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Synthesis of 13-(aryl)-9,10-dihydro-9,10-[3,4]epipyrroloanthracene-12,14-diones (4, 4a-4y) Maleic anhydride-anthracene cycloadduct 16a or 16b (0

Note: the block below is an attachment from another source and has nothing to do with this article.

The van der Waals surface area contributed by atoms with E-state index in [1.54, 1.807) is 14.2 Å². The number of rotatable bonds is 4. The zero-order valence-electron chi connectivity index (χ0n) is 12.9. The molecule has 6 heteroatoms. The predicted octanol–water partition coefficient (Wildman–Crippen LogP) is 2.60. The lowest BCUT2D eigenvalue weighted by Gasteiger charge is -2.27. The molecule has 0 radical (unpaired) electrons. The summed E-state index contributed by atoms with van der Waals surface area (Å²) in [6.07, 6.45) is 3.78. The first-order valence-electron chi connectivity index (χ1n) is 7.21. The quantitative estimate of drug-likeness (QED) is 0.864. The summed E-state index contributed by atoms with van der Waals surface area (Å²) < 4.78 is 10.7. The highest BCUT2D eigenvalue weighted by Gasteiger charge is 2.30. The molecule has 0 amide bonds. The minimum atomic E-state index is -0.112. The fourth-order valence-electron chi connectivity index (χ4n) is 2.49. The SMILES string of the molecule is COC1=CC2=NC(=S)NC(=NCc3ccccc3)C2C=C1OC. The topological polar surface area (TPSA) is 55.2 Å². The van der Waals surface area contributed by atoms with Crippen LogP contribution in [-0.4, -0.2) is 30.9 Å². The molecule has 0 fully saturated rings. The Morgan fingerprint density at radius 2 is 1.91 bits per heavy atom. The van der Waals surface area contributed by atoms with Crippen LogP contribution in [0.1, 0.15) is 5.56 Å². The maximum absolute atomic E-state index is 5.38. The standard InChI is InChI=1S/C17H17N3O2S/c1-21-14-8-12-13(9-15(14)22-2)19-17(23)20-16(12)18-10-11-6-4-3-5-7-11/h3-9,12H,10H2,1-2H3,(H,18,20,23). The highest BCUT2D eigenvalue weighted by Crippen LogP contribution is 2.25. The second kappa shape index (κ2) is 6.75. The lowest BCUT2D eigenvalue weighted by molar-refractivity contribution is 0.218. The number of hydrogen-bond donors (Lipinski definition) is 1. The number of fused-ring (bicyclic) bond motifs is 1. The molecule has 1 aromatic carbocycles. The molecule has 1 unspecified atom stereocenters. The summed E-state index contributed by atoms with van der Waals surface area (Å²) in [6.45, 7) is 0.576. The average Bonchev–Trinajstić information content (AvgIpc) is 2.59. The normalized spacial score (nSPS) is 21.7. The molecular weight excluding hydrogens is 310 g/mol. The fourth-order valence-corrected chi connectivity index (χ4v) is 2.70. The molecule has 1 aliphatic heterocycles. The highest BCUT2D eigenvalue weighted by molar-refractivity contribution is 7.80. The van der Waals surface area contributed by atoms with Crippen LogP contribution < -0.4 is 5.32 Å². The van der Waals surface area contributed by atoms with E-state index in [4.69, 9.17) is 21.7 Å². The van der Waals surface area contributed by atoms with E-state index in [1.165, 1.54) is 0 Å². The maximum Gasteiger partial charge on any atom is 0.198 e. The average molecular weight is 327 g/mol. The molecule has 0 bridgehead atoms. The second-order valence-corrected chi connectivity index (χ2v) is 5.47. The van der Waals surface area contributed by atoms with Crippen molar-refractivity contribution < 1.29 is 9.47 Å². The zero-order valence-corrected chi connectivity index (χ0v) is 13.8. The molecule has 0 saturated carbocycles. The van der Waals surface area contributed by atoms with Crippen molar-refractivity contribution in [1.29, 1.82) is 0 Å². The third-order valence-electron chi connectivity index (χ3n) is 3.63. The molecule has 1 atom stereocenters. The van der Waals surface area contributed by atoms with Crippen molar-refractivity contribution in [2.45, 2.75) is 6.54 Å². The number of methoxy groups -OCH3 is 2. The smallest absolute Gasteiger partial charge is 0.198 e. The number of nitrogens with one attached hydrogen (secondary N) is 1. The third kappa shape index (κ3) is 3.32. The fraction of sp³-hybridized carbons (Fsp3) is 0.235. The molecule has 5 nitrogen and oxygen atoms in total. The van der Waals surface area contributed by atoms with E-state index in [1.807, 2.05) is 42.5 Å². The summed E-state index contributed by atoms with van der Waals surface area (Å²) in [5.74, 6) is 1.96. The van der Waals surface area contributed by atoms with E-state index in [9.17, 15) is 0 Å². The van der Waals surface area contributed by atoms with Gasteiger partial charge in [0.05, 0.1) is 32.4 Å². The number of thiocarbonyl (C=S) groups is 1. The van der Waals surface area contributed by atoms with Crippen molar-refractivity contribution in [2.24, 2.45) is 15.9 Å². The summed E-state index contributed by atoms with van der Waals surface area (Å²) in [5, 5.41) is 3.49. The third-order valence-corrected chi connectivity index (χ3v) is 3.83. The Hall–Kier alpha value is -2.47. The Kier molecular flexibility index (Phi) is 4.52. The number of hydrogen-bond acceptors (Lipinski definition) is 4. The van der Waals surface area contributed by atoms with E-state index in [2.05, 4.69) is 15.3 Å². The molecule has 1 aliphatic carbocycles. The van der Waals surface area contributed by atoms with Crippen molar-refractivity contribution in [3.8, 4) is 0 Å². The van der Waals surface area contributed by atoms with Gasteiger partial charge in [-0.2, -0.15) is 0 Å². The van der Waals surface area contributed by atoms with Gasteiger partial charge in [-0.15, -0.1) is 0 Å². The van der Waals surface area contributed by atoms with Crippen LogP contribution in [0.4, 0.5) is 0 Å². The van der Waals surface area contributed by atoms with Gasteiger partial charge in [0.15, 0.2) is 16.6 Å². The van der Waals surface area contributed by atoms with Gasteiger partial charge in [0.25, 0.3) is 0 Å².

Synthesis of 13-(aryl)-9,10-dihydro-9,10-[3,4]epipyrroloanthracene-12,14-diones (4, 4a-4y) Maleic anhydride-anthracene cycloadduct 16a or 16b (0.3C0.5?mmol), and the appropriate 3- or 4-substituted aniline (1.2C1.5 eq) were stirred under reflux in glacial acetic acid (10?mL) between 1 and 5?h then cooled to room temperature. and cervical cancers [11]. S100P binds the receptor for advanced glycation end-products (RAGE) extracellularly [12] and has a number of intracellular binding targets, including ezrin-palladin, integrin 7 and the not yet fully characterized S100P binding partner (S100PBP) [13], promoting a number of pathways for cell survival, proliferation, migration, and invasion [11]. The protein has shown some promise as a druggable target, with S100Ps cancer-promoting BMS-707035 effects being suppressed through siRNA silencing [9] and small molecule downregulation of S100P expression [14]. Direct inhibition of S100P function has been achieved by use of a monoclonal antibody [15] and with the anti-allergy drug cromolyn 1 [16], indicating the possibility for the development of small molecules to directly target S100P. Cromolyn has been shown to bind to S100P and inhibit its binding to RAGE [16]. Cromolyn is, however, not likely to be a viable chemotherapeutic agent due to its low potency, lack of selectivity and low bioavailability. A series of cromolyn analogs have demonstrated some increased potency [17]. However, to date there has not been any reported progress in developing more potent and selective drug-like small molecule inhibitors of Rabbit Polyclonal to ZC3H7B S100P, unrelated to cromolyn. Virtual screening is an methodology used in drug discovery and development projects to streamline and optimise candidate selection. It achieves this by exploiting computational models and algorithms which aim to accurately predict which molecules are likely to bind well to a biological target of therapeutic interest (and hence elicit an appropriate therapeutic response) [[18], [19], [20]]. Two experimental structures of S100P exist in the RCSB Protein Data Bank (PDB) as an X-ray BMS-707035 crystal structure (PDB Accession Code 1J55) and an NMR ensemble (PDB Accession code 1OZO). The former is resolved as a 2?? monomer with bound calcium ions but with residues 46C51 and 95 missing [21]. The NMR ensemble on the other hand contains 16 conformers that exist as dimers but with no bound calcium ions [22]. There are also three mutations in the ensemble compared to the native protein; T6A, C85S, and A92T. Using the available experimental information on cromolyn binding and the experimental S100P structures, this study employed methods to identify potential binding pockets in the NMR ensemble of S100P, which could accommodate cromolyn, and to generate a pharmacophore model for S100P. Subsequent virtual screening of lead-like databases identified hits C structurally distinct from cromolyn C that show promise as inhibitors of S100Ps tumor-promoting mechanisms and therefore potentially as chemotherapeutic agents for PDAC. Here, we report our generated pharmacophore, the results of the virtual screening of drug-like databases and the effects of selected hit compounds in protein and cell-based assays of S100P inhibition, and the associated functional effects. 2.?Results and discussion 2.1. modeling and virtual screening Conformer number 15 in the NMR ensemble of S100P (1OZO) was identified as the most suitable structure BMS-707035 BMS-707035 for beginning drug discovery studies. Four different pocket detecting algorithms C Fpocket [23], Pocket-Finder [24], Q-SiteFinder [25] and MOE Site-Finder (Chemical Computing Group BMS-707035 Inc.) [26] C independently identified a pocket at the S100P dimeric interface of this conformer that was large enough to bind cromolyn. This model coincidentally happens to be most representative model of 1OZO according to the authors who resolved the NMR ensemble [19]. The residues making up the pocket were located on both chains of the homodimer. Limitations of the pocket detection algorithms resulted in the pocket at the dimeric interface being resolved as two separate binding sites. The larger of the two pockets has a volume of 349??3 (Q-SiteFinder) with residues M1, T2, E5, T6, M8, G9, I12, F71, S72, and I75 from chain A, and F44, V78, A79, A80, I81, T82, S83, A84, C85, H86, K87, Y88, F89, K91, A92, G93, L94, and K95 from chain B contributing to the pocket surface. The smaller pocket is more buried than the first and has a volume of 198??3 with residues G9, I11, I12, D13, F15, S16, S19, S21, Q26, F71,.